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African lace-bark in the Caribbean : the construction of race, class and gender

Author: Steeve O Buckridge
Publisher: London ; New York : Bloomsbury Academic, an imprint of Bloomsbury Publishing, Plc, 2016.
Edition/Format:   Print book : EnglishView all editions and formats
Summary:
In Caribbean history, the European colonial plantocracy created a cultural diaspora in which African slaves were torn from their ancestral homeland. In order to maintain vital links to their traditions and culture, slaves retained certain customs and nurtured them in the Caribbean. The creation of lace-bark cloth from the lagetta tree was a practice that enabled slave women to fashion their own clothing, an exercise  Read more...
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Document Type: Book
All Authors / Contributors: Steeve O Buckridge
ISBN: 9781472569301 147256930X
OCLC Number: 921033462
Description: xix, 189 pages : illustrations ; 24 cm
Contents: Pre-history to early slave trade : "people of the forest" --
Plantation Jamaica : "controlling the silver" --
Victorian Jamaica : "fancy fans and doilies".
Responsibility: Steeve O. Buckridge.

Abstract:

In Caribbean history, the European colonial plantocracy created a cultural diaspora in which African slaves were torn from their ancestral homeland. In order to maintain vital links to their traditions and culture, slaves retained certain customs and nurtured them in the Caribbean. The creation of lace-bark cloth from the lagetta tree was a practice that enabled slave women to fashion their own clothing, an exercise that was both a necessity, as clothing provisions for slaves were poor, and empowering, as it allowed women who participated in the industry to achieve some financial independence. This is the first book on the subject and, through close collaboration with experts in the field including Maroon descendants, scientists and conservationists, it offers a pioneering perspective on the material culture of Caribbean slaves, bringing into focus the dynamics of race, class and gender. Focusing on the time period from the 1660s to the 1920s, it examines how the industry developed, the types of clothes made, and the people who wore them. The study asks crucial questions about the social roles that bark cloth production played in the plantation economy and colonial society, and in particular explores the relationship between bark cloth production and identity amongst slave women.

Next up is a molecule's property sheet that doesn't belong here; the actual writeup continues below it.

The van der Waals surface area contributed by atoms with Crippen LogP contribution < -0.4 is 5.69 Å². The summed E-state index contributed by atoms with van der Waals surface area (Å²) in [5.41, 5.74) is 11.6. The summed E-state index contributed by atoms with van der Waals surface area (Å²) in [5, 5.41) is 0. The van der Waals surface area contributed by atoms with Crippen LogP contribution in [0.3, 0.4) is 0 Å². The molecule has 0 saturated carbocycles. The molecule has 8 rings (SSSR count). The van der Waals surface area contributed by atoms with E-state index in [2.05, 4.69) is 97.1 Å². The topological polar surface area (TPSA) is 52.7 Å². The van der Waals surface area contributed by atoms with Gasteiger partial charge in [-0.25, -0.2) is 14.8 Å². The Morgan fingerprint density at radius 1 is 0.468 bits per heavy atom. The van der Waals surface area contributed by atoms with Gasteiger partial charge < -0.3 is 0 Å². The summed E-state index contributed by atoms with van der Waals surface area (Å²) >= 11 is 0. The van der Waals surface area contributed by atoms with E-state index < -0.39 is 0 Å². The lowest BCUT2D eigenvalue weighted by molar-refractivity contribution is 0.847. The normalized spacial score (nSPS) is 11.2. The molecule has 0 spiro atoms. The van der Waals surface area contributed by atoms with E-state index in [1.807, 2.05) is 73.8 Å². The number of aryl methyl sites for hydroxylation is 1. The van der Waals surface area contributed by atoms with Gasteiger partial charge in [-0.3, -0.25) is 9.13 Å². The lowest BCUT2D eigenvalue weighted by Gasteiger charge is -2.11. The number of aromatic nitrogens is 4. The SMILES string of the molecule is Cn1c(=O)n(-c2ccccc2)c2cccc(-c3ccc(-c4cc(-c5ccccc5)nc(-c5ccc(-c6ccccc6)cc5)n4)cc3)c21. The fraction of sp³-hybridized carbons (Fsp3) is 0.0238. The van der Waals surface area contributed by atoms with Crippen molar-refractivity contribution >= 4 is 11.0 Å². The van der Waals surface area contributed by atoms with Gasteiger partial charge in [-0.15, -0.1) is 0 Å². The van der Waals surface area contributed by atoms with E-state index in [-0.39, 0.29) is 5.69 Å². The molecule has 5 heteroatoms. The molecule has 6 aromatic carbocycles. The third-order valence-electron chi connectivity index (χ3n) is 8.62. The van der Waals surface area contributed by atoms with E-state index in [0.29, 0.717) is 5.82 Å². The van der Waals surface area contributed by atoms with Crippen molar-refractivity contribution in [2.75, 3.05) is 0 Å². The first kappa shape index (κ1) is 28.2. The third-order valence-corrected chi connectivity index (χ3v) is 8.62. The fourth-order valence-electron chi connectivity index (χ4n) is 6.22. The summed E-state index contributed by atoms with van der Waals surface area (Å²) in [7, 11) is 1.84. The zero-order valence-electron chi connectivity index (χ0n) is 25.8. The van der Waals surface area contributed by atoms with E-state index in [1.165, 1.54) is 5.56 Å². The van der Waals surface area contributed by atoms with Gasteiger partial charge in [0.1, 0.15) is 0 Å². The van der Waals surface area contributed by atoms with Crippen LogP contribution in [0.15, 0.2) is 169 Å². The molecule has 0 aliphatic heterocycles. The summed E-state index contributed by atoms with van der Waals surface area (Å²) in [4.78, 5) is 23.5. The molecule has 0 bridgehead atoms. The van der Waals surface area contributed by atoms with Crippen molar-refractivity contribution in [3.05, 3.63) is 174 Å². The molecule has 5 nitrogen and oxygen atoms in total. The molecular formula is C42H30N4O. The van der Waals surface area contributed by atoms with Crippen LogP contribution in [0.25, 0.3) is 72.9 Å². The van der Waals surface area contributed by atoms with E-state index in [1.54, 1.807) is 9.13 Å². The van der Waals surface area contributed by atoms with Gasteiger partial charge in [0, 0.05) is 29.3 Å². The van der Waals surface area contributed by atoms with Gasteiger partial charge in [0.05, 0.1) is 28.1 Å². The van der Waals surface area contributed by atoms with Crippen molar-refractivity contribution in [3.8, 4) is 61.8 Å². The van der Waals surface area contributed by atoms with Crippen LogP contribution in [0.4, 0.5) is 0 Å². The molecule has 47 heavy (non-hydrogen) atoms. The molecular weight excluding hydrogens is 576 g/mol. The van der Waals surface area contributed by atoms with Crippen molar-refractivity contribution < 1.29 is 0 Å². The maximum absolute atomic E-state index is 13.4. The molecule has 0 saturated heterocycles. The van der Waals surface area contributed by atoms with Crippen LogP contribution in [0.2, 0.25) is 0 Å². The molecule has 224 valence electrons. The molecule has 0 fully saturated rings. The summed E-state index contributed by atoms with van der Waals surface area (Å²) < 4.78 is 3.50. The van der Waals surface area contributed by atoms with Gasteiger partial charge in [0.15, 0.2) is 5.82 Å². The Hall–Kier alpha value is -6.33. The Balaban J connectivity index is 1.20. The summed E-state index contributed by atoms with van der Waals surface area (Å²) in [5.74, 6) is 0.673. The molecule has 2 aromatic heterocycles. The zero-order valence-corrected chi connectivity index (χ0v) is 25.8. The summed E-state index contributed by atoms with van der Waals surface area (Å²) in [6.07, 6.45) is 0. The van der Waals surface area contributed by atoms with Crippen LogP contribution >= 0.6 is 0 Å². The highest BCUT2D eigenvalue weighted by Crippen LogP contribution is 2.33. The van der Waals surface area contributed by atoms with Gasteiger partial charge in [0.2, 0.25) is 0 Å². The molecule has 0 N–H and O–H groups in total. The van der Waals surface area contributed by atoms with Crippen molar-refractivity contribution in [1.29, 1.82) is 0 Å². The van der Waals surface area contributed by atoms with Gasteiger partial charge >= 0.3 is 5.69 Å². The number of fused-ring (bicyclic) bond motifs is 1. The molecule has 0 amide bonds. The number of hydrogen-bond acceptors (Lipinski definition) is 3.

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Lace-bark is truly an extraordinary natural material, and one bound intimately to the history of the Caribbean. This book is the first to reveal the hidden lives of the men and women who created the Read more...

 
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